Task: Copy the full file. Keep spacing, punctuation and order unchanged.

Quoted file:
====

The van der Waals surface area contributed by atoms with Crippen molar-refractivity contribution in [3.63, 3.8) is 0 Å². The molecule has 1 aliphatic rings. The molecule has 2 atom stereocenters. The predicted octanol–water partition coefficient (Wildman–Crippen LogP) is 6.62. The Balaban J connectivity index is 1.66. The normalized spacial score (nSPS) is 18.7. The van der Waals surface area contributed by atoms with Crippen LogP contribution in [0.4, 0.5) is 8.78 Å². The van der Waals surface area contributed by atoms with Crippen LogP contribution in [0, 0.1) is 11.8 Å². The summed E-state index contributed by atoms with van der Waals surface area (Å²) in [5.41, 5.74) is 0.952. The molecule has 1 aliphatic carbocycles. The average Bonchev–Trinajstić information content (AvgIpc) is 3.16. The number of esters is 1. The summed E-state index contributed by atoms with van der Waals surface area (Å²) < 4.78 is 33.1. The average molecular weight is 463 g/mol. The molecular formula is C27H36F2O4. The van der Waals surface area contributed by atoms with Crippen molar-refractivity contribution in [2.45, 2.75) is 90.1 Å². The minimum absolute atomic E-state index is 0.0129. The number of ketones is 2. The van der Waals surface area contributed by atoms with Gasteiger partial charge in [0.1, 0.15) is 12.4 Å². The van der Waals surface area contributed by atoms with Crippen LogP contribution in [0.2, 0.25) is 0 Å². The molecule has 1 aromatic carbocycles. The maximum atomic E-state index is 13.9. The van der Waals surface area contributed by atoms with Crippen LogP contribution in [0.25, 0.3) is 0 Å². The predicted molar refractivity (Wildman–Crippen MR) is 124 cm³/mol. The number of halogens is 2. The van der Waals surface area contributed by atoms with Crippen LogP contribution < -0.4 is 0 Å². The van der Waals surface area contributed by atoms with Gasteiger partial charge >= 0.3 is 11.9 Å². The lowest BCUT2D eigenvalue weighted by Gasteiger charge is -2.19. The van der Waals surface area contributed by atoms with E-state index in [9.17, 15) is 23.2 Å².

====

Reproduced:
The van der Waals surface area contributed by atoms with Crippen molar-refractivity contribution in [3.63, 3.8) is 0 Å². The molecule has 1 aliphatic rings. The molecule has 2 atom stereocenters. The predicted octanol–water partition coefficient (Wildman–Crippen LogP) is 6.62. The Balaban J connectivity index is 1.66. The normalized spacial score (nSPS) is 18.7. The van der Waals surface area contributed by atoms with Crippen LogP contribution in [0.4, 0.5) is 8.78 Å². The van der Waals surface area contributed by atoms with Crippen LogP contribution in [0, 0.1) is 11.8 Å². The summed E-state index contributed by atoms with van der Waals surface area (Å²) in [5.41, 5.74) is 0.952. The molecule has 1 aliphatic carbocycles. The average Bonchev–Trinajstić information content (AvgIpc) is 3.16. The number of esters is 1. The summed E-state index contributed by atoms with van der Waals surface area (Å²) < 4.78 is 33.1. The average molecular weight is 463 g/mol. The molecular formula is C27H36F2O4. The van der Waals surface area contributed by atoms with Crippen molar-refractivity contribution in [2.45, 2.75) is 90.1 Å². The minimum absolute atomic E-state index is 0.0129. The number of ketones is 2. The van der Waals surface area contributed by atoms with Gasteiger partial charge in [0.1, 0.15) is 12.4 Å². The van der Waals surface area contributed by atoms with Crippen LogP contribution in [0.2, 0.25) is 0 Å². The molecule has 1 aromatic carbocycles. The maximum atomic E-state index is 13.9. The van der Waals surface area contributed by atoms with Crippen LogP contribution in [0.25, 0.3) is 0 Å². The predicted molar refractivity (Wildman–Crippen MR) is 124 cm³/mol. The number of halogens is 2. The van der Waals surface area contributed by atoms with Crippen LogP contribution < -0.4 is 0 Å². The van der Waals surface area contributed by atoms with Gasteiger partial charge >= 0.3 is 11.9 Å². The lowest BCUT2D eigenvalue weighted by Gasteiger charge is -2.19. The van der Waals surface area contributed by atoms with E-state index in [9.17, 15) is 23.2 Å².